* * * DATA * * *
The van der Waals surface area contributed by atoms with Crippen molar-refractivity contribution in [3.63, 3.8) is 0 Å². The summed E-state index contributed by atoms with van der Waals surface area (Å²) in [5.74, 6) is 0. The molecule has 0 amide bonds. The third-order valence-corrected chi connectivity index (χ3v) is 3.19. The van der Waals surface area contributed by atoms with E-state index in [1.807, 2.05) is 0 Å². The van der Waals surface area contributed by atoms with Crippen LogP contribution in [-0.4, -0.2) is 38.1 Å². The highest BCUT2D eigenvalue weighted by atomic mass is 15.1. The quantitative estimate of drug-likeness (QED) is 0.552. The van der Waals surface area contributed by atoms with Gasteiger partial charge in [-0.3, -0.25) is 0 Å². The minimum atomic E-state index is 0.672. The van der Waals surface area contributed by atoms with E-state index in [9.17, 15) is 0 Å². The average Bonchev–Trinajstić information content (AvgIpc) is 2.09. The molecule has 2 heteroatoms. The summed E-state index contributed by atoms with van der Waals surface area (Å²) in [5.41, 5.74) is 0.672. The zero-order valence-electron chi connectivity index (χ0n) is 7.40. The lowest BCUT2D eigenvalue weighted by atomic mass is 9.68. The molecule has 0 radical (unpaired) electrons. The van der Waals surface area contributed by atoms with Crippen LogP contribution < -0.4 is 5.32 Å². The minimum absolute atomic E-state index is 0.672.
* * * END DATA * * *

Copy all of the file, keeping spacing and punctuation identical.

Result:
The van der Waals surface area contributed by atoms with Crippen molar-refractivity contribution in [3.63, 3.8) is 0 Å². The summed E-state index contributed by atoms with van der Waals surface area (Å²) in [5.74, 6) is 0. The molecule has 0 amide bonds. The third-order valence-corrected chi connectivity index (χ3v) is 3.19. The van der Waals surface area contributed by atoms with E-state index in [1.807, 2.05) is 0 Å². The van der Waals surface area contributed by atoms with Crippen LogP contribution in [-0.4, -0.2) is 38.1 Å². The highest BCUT2D eigenvalue weighted by atomic mass is 15.1. The quantitative estimate of drug-likeness (QED) is 0.552. The van der Waals surface area contributed by atoms with Gasteiger partial charge in [-0.3, -0.25) is 0 Å². The minimum atomic E-state index is 0.672. The van der Waals surface area contributed by atoms with E-state index in [9.17, 15) is 0 Å². The average Bonchev–Trinajstić information content (AvgIpc) is 2.09. The molecule has 2 heteroatoms. The summed E-state index contributed by atoms with van der Waals surface area (Å²) in [5.41, 5.74) is 0.672. The zero-order valence-electron chi connectivity index (χ0n) is 7.40. The lowest BCUT2D eigenvalue weighted by atomic mass is 9.68. The molecule has 0 radical (unpaired) electrons. The van der Waals surface area contributed by atoms with Crippen LogP contribution < -0.4 is 5.32 Å². The minimum absolute atomic E-state index is 0.672.